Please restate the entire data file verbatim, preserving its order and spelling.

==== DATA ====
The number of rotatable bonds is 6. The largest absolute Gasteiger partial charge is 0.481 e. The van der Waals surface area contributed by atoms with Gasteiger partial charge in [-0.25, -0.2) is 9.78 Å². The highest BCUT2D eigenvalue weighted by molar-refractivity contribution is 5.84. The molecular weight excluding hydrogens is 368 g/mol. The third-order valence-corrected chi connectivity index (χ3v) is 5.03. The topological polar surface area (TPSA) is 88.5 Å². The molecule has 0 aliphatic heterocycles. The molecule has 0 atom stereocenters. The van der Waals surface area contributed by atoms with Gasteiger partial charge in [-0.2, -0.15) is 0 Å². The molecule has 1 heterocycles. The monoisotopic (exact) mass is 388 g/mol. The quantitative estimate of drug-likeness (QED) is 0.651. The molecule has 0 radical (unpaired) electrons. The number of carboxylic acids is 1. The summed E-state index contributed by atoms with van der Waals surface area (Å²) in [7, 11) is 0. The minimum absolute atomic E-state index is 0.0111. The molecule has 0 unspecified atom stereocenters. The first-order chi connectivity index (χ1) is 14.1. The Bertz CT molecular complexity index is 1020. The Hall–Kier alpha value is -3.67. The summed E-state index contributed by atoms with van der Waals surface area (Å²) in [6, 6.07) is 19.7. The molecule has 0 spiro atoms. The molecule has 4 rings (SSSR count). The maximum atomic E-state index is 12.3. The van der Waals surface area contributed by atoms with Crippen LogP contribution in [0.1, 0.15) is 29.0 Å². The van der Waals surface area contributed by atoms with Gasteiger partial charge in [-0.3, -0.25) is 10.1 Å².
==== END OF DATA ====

The number of rotatable bonds is 6. The largest absolute Gasteiger partial charge is 0.481 e. The van der Waals surface area contributed by atoms with Gasteiger partial charge in [-0.25, -0.2) is 9.78 Å². The highest BCUT2D eigenvalue weighted by molar-refractivity contribution is 5.84. The molecular weight excluding hydrogens is 368 g/mol. The third-order valence-corrected chi connectivity index (χ3v) is 5.03. The topological polar surface area (TPSA) is 88.5 Å². The molecule has 0 aliphatic heterocycles. The molecule has 0 atom stereocenters. The van der Waals surface area contributed by atoms with Gasteiger partial charge in [-0.2, -0.15) is 0 Å². The molecule has 1 heterocycles. The monoisotopic (exact) mass is 388 g/mol. The quantitative estimate of drug-likeness (QED) is 0.651. The molecule has 0 radical (unpaired) electrons. The number of carboxylic acids is 1. The summed E-state index contributed by atoms with van der Waals surface area (Å²) in [7, 11) is 0. The minimum absolute atomic E-state index is 0.0111. The molecule has 0 unspecified atom stereocenters. The first-order chi connectivity index (χ1) is 14.1. The Bertz CT molecular complexity index is 1020. The Hall–Kier alpha value is -3.67. The summed E-state index contributed by atoms with van der Waals surface area (Å²) in [6, 6.07) is 19.7. The molecule has 0 spiro atoms. The molecule has 4 rings (SSSR count). The maximum atomic E-state index is 12.3. The van der Waals surface area contributed by atoms with Crippen LogP contribution in [0.1, 0.15) is 29.0 Å². The van der Waals surface area contributed by atoms with Gasteiger partial charge in [-0.3, -0.25) is 10.1 Å².